Poem 656 by Emily Dickinson first published posthumously in 1890 with many other poems of hers.
|I started Early – Took my Dog –
And visited the Sea –
The Mermaids in the Basement
Came out to look at me –
|A woman goes out to look at the sea with her dog. The ocean, it seems, has come out to meet her.
|And Frigates – in the Upper Floor
Extended Hempen Hands –
Presuming Me to be a Mouse –
Aground – upon the Sands –
|Far away there are ships on the horizon and our woman thinks of how small she must look to those ships way out there.
|But no Man moved Me – till the Tide
Went past my simple Shoe –
And past my Apron – and my Belt
And past my Boddice – too –
|Our woman has no man, but the tide, the ocean may act as a man to her. And the tide, the ocean, envelops her. From her shoes, to her apron, all the way up to her neck. She has no man, but here the sea is swallowing our woman up as if the sea longs to be that man for her.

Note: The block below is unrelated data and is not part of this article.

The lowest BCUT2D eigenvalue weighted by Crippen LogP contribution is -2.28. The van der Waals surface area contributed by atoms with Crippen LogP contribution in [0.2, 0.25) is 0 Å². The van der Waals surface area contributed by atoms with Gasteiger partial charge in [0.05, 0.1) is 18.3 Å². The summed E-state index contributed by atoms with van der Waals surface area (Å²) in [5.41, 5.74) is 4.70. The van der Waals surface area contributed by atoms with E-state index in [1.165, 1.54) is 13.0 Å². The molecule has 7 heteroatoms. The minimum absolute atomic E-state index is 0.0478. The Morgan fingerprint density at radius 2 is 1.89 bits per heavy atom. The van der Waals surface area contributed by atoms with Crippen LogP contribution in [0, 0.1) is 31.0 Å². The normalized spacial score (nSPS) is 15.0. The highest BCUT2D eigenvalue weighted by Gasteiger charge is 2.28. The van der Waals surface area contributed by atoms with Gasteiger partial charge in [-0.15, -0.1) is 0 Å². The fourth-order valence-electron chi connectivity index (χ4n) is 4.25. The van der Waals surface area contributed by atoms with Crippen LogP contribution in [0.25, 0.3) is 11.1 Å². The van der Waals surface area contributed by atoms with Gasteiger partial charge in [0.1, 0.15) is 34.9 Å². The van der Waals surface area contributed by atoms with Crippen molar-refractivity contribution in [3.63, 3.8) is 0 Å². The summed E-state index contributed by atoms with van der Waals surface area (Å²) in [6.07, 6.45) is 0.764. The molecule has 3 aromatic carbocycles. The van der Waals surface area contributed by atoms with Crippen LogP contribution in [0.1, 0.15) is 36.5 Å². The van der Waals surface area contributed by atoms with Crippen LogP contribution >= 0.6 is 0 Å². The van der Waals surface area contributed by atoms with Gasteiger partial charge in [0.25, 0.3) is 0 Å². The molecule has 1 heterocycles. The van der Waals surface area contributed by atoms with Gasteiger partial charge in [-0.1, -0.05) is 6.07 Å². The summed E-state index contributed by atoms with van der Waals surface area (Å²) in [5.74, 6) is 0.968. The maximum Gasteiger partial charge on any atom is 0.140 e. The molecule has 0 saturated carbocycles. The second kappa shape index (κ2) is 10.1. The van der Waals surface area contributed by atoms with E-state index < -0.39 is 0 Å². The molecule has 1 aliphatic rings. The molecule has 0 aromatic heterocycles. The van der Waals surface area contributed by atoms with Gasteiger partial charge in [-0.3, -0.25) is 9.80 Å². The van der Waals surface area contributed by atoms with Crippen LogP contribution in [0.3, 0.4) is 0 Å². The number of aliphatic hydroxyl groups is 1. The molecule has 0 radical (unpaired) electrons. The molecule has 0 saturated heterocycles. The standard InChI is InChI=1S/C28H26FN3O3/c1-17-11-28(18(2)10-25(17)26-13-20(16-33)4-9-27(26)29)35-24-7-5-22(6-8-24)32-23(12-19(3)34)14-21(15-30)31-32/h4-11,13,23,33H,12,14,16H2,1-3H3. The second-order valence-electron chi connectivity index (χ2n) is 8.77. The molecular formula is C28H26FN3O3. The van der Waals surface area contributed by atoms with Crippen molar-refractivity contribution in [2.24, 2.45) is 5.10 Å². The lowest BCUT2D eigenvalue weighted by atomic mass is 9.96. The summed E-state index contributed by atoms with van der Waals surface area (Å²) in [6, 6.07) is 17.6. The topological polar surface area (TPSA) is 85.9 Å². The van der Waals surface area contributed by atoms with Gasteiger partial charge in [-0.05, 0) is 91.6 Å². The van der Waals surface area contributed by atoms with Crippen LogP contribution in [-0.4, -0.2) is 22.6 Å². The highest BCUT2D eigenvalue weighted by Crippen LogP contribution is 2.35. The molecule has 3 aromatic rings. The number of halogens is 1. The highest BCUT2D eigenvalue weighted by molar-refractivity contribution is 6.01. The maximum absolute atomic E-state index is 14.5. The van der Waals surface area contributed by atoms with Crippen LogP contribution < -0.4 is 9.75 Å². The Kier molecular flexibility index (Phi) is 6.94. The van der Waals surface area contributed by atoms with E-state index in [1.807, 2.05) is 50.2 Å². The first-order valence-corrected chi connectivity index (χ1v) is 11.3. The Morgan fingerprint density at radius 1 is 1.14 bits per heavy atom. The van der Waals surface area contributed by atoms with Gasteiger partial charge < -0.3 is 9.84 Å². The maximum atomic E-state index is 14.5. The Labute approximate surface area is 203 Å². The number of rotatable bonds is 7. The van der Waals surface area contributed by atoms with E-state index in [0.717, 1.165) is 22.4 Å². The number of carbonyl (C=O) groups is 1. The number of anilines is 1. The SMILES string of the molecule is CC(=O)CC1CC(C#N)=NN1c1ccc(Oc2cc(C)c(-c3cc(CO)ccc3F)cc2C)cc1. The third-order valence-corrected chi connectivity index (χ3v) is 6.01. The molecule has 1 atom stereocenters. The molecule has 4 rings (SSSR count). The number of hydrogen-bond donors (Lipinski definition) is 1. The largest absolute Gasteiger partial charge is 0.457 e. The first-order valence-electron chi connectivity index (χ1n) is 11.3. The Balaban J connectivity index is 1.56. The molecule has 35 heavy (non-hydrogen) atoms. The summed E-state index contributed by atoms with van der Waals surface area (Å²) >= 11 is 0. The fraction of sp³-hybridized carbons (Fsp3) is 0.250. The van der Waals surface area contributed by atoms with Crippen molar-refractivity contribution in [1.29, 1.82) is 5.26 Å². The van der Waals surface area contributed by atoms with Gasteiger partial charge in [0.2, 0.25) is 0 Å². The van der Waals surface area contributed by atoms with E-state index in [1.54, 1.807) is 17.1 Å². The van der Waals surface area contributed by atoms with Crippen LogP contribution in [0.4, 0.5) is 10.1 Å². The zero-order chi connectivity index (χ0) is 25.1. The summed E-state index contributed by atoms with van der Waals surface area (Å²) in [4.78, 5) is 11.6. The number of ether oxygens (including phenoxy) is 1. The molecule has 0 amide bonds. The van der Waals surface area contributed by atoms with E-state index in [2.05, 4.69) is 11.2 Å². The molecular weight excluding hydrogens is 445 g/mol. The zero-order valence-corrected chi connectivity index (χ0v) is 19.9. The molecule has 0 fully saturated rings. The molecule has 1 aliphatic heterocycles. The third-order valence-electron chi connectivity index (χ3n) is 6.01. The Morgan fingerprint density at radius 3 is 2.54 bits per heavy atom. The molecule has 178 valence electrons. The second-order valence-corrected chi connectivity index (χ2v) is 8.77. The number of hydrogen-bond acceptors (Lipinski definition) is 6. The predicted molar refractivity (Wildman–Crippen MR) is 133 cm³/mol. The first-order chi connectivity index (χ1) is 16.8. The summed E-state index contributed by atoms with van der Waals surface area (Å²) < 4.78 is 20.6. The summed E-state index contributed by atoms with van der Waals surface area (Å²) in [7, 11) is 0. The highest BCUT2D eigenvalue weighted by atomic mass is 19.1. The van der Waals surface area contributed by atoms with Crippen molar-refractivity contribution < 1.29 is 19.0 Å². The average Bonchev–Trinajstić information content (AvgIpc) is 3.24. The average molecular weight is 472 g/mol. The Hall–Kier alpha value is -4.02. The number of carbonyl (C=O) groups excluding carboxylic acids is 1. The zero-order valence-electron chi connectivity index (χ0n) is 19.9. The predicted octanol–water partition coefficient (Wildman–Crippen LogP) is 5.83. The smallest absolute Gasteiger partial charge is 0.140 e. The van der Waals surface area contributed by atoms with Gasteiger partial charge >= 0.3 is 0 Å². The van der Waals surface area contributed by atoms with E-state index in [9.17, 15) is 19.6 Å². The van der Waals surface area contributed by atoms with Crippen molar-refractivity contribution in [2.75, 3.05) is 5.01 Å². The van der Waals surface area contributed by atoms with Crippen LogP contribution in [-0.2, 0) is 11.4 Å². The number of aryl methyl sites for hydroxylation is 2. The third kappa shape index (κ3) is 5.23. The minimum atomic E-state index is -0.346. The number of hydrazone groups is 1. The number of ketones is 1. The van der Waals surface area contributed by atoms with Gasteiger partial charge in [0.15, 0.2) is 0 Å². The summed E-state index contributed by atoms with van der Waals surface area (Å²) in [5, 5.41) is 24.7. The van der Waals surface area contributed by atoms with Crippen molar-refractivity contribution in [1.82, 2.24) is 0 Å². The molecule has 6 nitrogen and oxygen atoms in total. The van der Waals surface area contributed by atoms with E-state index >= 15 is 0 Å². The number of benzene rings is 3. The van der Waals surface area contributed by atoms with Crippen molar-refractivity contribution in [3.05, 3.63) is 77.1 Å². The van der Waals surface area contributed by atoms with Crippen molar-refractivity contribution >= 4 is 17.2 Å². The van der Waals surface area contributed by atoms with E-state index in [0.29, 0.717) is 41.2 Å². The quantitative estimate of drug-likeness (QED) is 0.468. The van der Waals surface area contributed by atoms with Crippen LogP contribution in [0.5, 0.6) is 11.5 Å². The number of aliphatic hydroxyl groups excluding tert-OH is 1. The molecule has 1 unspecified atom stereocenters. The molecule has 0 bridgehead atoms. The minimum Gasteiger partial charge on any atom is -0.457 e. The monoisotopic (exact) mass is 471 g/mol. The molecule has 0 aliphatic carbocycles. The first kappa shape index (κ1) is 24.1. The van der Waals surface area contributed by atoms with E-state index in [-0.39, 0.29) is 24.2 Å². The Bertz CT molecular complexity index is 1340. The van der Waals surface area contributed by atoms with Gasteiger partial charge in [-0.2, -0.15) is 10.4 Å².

|And made as He would eat me up –
As wholly as a Dew
Opon a Dandelion’s Sleeve –
And then – I started – too –
|And our woman wet, wet as dew. Responds to the sea.
|And He – He followed – close behind –
I felt His Silver Heel
Opon my Ancle – Then My Shoes
Would overflow with Pearl –
|But our woman, having tasted the sea, having been wrapped in its embrace, leaves and leaves with the sheen of the foam on her heels. Our woman leaves by her own volition, this sea which may be as a man to her.
|Until We met the Solid Town –
No One He seemed to know –
And bowing – with a Mighty look –
At me – The Sea withdrew –
|And she walks and continues walking and at last when the woman is gone from the sea’s power it withdraws bowing to her as if they are equals.